House Republicans Ready For Formal Impeachment Inquiry Into Biden

House Oversight Chairman James Comer (R-KY) believes Republicans would gather enough votes to formalize the corruption-focused impeachment inquiry against President Joe Biden. This development comes in response to media reports suggesting that the GOP-led House faced challenges in securing sufficient votes due to concerns from a small group of moderates.

Comer shared an encouraging update in an interview on Fox News on Sunday, saying, “A great thing happened during Thanksgiving. The members went home, many of them for the first time and circulated for the first time in over ten weeks, and they met people in Walmart and people on Main Street.”

During their time away from Washington, members of Congress heard from their constituents, who voiced their strong desire for the advancement of the impeachment inquiry into whether the business practices of Biden’s family members contributed to corruption in government.

This sentiment is fueled by the growing evidence uncovered in the investigation, including a money trail that traces millions of dollars from foreign countries.

Comer emphasized the unity among House Republicans on the issue, even amid internal divisions.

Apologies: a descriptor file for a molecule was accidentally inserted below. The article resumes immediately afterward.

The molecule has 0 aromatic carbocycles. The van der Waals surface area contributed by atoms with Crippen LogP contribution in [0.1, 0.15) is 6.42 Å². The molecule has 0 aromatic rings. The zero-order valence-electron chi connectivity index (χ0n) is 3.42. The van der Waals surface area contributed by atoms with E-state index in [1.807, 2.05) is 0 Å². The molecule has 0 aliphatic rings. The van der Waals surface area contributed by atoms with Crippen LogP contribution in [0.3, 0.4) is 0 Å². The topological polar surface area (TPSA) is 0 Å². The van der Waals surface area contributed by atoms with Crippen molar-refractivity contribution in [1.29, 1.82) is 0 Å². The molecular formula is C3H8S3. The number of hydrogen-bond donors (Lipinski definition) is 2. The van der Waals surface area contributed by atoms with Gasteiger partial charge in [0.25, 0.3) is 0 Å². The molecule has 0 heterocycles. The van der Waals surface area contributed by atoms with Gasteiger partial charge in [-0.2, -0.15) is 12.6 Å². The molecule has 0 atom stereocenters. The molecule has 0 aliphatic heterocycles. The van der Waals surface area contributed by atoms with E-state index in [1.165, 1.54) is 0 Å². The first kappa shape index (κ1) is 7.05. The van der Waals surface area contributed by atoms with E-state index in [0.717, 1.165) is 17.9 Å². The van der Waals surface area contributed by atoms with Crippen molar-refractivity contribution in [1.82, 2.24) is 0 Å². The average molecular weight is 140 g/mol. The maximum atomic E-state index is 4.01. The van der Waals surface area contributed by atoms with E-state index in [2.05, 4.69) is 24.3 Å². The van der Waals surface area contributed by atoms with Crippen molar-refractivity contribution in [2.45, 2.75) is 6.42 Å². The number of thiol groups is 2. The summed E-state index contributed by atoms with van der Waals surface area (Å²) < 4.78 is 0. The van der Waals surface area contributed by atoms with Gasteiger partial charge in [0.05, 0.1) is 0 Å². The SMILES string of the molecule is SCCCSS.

“So we are unified at a time when I think it’s no secret our conference is broken in a lot of ways. The members have heard from their constituents back home. They have confidence in the credibility of our investigation and the mountains of evidence that we have accumulated. So I’m confident we’re going to have the votes to move forward with this impeachment inquiry,” he shared.

However, Comer acknowledged the challenges posed by the slim margin House Republicans have in approving a formal impeachment inquiry. Given the likelihood that Democrats would vote as a bloc against the endeavor, he expressed fear that the recent loss of Rep. George Santos (R-NY) due to an expulsion vote would make their efforts even more difficult.

“Yes, it’s tough. I think we can lose one or two members,” he stated while remaining optimistic and emphasizing the importance of the impeachment effort in the eyes of their members.

The House is expected to conduct a vote to formalize the inquiry, a step that then-House Speaker Kevin McCarthy (R-CA) had failed to cross when he announced the probe in September. Speaker Mike Johnson (R-LA), who assumed leadership a little over a month ago, underscored the necessity of formalizing the inquiry due to what he described as “stonewalling” by the White House regarding witnesses and documentation.

While the White House has denied allegations of obstruction and provided a list of documents and personnel available to congressional investigators, GOP investigators argue that Biden and his team have not cooperated with crucial inquiry efforts.